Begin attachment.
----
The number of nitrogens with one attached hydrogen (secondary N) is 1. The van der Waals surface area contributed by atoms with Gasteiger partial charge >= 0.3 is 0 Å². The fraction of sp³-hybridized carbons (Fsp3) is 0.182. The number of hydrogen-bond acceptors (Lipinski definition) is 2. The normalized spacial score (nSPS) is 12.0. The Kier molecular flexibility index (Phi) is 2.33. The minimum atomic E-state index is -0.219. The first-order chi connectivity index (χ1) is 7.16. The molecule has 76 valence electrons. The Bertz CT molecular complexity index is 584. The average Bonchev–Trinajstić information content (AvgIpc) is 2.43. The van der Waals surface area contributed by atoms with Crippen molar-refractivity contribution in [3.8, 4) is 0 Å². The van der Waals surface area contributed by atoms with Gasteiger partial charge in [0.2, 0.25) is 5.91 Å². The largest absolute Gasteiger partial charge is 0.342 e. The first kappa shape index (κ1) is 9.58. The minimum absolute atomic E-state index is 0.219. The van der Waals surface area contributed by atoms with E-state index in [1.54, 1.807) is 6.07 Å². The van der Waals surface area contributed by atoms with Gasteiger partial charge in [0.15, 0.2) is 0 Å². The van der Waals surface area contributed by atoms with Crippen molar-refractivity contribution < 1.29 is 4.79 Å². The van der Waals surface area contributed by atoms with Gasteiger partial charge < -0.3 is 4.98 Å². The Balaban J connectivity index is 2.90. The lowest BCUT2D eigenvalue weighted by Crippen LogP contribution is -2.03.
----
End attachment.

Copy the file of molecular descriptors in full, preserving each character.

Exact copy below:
The number of nitrogens with one attached hydrogen (secondary N) is 1. The van der Waals surface area contributed by atoms with Gasteiger partial charge >= 0.3 is 0 Å². The fraction of sp³-hybridized carbons (Fsp3) is 0.182. The number of hydrogen-bond acceptors (Lipinski definition) is 2. The normalized spacial score (nSPS) is 12.0. The Kier molecular flexibility index (Phi) is 2.33. The minimum atomic E-state index is -0.219. The first-order chi connectivity index (χ1) is 7.16. The molecule has 76 valence electrons. The Bertz CT molecular complexity index is 584. The average Bonchev–Trinajstić information content (AvgIpc) is 2.43. The van der Waals surface area contributed by atoms with Crippen molar-refractivity contribution in [3.8, 4) is 0 Å². The van der Waals surface area contributed by atoms with Gasteiger partial charge in [0.2, 0.25) is 5.91 Å². The largest absolute Gasteiger partial charge is 0.342 e. The first kappa shape index (κ1) is 9.58. The minimum absolute atomic E-state index is 0.219. The van der Waals surface area contributed by atoms with E-state index in [1.54, 1.807) is 6.07 Å². The van der Waals surface area contributed by atoms with Gasteiger partial charge in [0.15, 0.2) is 0 Å². The van der Waals surface area contributed by atoms with Crippen molar-refractivity contribution < 1.29 is 4.79 Å². The van der Waals surface area contributed by atoms with Gasteiger partial charge < -0.3 is 4.98 Å². The Balaban J connectivity index is 2.90. The lowest BCUT2D eigenvalue weighted by Crippen LogP contribution is -2.03.